Talk About Chutzpah: First SAC Capital Advisors' boss thumbs his nose at law enforcers by going out and acquiring high-profile art works and Hamptons real estate while wrapping up a record civil fraud settlement. Now come reports that Steven Cohen's hedge fund has sent a letter to outside investors—who have yanked $1.7 billion so far this year—belatedly announcing it will claw back pay from employees who are proven to be criminals. The wily Cohen's letter comes ahead of a deadline later this month for investors to withdraw additional funds, notes the Financial Times. Clawbacks are becoming increasingly popular on Wall Street as regulators toughen rules for their use under the Dodd-Frank Act. What makes SAC's use of clawbacks so rich is that just two months ago it paid an unprecedented $616 million civil settlement to the Securities and Exchange Commission to dispense with allegations that, among other things, it profited when one of its funds, CR Intrinsic Investors, "participated in an insider trading scheme." (Taken to its logical end, that raises a curious question: Can Cohen claw back pay from himself?) Now, it turns out, "if an employee is accused of wrongdoing and leaves the fund, SAC will hold back any deferred compensation. If the employee is convicted or subject to other sanctions, that compensation will not be paid," Cohen told investors, according to the Times. No hypothetical musings these: "All told, at least nine current or former SAC employees have been tied to insider trading while at the fund; four have pleaded guilty," the Times says. By the Journal's count, "six former SAC employees have been convicted in criminal cases or pleaded guilty to insider-trading charges; four of those are cooperating with authorities." Prosecutors and the Federal Bureau of Investigation are pursuing criminal investigations into whether the hedge fund and Cohen traded on inside information, it adds. New York Times, Wall Street Journal, Financial Times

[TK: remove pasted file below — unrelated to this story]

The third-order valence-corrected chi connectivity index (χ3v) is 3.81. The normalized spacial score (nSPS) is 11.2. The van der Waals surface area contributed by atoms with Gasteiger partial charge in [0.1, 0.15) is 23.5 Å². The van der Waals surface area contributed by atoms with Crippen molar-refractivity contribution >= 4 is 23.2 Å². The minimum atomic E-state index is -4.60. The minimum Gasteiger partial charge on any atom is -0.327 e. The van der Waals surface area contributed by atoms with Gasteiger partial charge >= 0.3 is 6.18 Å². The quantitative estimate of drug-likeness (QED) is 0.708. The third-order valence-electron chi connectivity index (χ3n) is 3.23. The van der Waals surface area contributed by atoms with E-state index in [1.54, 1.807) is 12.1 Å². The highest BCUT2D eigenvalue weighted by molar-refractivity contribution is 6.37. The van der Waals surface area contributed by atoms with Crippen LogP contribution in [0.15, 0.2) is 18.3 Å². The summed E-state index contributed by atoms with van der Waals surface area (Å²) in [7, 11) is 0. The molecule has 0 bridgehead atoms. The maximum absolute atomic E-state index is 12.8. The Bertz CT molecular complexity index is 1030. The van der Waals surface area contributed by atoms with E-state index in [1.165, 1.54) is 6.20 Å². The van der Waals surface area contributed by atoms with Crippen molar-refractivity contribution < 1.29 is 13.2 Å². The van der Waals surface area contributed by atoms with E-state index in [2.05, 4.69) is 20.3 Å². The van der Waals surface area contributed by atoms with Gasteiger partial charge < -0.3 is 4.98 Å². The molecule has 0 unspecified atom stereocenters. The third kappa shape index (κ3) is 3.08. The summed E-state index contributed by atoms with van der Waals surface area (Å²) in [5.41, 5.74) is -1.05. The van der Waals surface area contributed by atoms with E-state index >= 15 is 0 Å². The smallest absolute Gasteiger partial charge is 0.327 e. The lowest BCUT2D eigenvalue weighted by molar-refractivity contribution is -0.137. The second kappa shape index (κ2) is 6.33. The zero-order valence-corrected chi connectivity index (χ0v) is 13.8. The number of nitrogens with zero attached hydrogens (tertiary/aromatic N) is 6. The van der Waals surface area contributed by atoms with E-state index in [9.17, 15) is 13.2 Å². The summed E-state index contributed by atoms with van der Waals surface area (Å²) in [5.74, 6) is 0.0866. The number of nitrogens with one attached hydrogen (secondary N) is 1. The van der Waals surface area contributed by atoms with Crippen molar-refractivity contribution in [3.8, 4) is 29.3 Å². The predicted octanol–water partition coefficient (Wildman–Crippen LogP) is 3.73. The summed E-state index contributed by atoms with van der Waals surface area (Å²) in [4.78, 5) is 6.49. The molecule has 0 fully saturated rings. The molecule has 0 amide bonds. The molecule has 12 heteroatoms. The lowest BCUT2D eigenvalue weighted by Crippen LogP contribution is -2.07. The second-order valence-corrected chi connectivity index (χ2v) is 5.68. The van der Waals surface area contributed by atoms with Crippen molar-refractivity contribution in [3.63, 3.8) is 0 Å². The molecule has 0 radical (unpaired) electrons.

Wall Street Journal
The Securities and Exchange Commission is considering a scaled-back approach to overseeing the $2.6 trillion money market mutual fund industry, which is seen as posing a systemic risk due to the danger that it is vulnerable to investor runs. The latest approach is one of several the SEC has contemplated and would require only the riskiest "prime" funds to abandon their fixed $1 share price and allow shares to float in value like other mutual funds. Such a move would be a win for the politically powerful fund industry, which balked at previous efforts to require money managers to float all of fund share prices or post bank-like capital. That plan was abandoned by former chairman Mary Schapiro when she was unable to secure the votes necessary for passage.